Love is in the air even though Valentine’s Day has long passed.
What They Say:
Final Issue: “If This Feeling Isn’t Love, Then There Is No Love in the World”
Content: (please note that content portions of a review may contain spoilers)
By this point, you all know the drill: Chiyo’s romantic yearnings will be explored but there will be no furthering of the romance since this work from the start has been more about playfully skewering the girls’ romance genre than sincerely following through on the formulas and expectations.
We start with Chiyo recounting to her female classmates, who were discussing the types of things boys might give to them and any hidden meanings those objects might have, her attempts to give chocolates to the boy she likes (Nozaki, though none of them know that) back on Valentine’s Day, which has already passed. None of her chances panned out well (of course). That’s because Nozaki was constantly being distracted by rumors and reports of people being involved in romantic situations that day, which he wanted to witness for his manga. The objects of affection get progressively stranger as the day progresses, naturally.
For hilarious contrast, we see Valentine’s from Nozaki’s perspective, as he is overjoyed at all the color and excitement…which he can put into his manga. But it’s also the day where he makes the mistake of knocking White Day (the boys’ return present day) since it feels bland in comparison to him. The mistake is that the girls in his class overhear him and put him on the blacklist of those not to be given “obligation” chocolate, the consolation (not romantic) chocolate girls will give to male classmates on the day. His male classmates also get the wrong idea from all his excitement, as the next they ask Nozaki about the chocolates he received and he received…none.
In the second part, we come to what is taking shape to be a mini-climax of sorts from the preview last week: the festival. Summer festivals are a common setting for romantic events in manga, though the show starts it off by playing things straight as Chiyo, Yuzuki and Kashima intend to go together, just the girls. While Yuzuki and Kashima opt for casual modern wear, Chiyo goes with the traditional yukata. They’re joined by Mikorin who also is in a yukata and happily acts a “girl’s” part by engaging in mutual admiration with Chiyo on their clothing choice. If anything, Mikorin feels that something is off with Yuzuki and Kashima looking like boys and the lack of other men in traditional summer garb, but his opinions seems shaped more by what he sees in dating sims than reality, so of course we know whose perspective is actually flawed.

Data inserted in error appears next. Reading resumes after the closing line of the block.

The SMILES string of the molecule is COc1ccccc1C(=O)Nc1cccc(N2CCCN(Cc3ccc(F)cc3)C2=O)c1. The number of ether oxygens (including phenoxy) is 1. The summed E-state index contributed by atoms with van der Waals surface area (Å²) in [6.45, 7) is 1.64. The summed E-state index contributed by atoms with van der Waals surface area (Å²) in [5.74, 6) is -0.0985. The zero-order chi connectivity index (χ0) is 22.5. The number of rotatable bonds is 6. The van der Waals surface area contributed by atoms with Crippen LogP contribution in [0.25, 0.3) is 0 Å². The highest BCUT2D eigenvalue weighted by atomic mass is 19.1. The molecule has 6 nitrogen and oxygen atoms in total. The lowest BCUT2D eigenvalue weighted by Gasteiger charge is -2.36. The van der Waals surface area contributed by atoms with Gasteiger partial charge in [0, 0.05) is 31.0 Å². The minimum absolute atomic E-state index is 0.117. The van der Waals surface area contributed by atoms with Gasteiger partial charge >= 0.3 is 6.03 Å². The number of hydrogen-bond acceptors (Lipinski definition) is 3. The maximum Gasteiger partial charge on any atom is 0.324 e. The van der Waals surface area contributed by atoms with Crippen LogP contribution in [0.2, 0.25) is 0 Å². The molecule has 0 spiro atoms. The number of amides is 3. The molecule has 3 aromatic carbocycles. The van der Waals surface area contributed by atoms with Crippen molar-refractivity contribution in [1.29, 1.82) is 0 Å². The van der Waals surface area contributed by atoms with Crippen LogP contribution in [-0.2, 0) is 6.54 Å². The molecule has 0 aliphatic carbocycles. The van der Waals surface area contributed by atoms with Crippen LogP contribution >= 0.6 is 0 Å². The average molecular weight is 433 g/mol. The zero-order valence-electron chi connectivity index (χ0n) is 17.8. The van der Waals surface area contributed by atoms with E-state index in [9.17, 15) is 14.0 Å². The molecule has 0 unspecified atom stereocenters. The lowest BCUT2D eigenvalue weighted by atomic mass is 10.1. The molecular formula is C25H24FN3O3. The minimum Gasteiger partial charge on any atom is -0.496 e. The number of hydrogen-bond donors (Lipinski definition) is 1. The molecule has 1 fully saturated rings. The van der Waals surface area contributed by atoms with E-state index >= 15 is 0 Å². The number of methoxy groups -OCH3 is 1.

As can be easily guessed, the rest of the main cast will show up at this festival, Nozaki and Hori separately having the same exact thought: this would be a good place to get reference shots and ideas for the manga. People meet and separate, as is natural at such an event and it was inevitable that Chiyo and Nozaki would cross paths. Here perhaps is the big romantic moment, but Chiyo has finally realized that Nozaki is all about the manga and oblivious to the real live girl in front of him so she doesn’t get her hopes up…only to be surprised by Nozaki and wonder if she still can’t quite read his thoughts.
As the two go off to an area where there’s a better view of the fireworks, Chiyo is suddenly reminded of how the two first met, which we’ve not been show up to this point except in a single shot lacking all context. In the opening animation to the show, we’ve seen Nozaki lifting up Chiyo every time but it’s only now that we learn that this was a real event, not just a random opening animation shot. On the day of the Entrance Ceremony, Chiyo mistakenly took the wrong train and was late to school, finding the locked and barred gate in front of her. But atop the gate was a sleeping Nozaki (with muscle relaxing pads on his hands and neck). As Chiyo is rather small and unable to climb over the gate herself, Nozaki had lifted her up and over it that day. What brings this to mind is the callback we get here as Nozaki again lifts Chiyo up, this time atop of a jungle gym which the two use as a perch to watch the fireworks.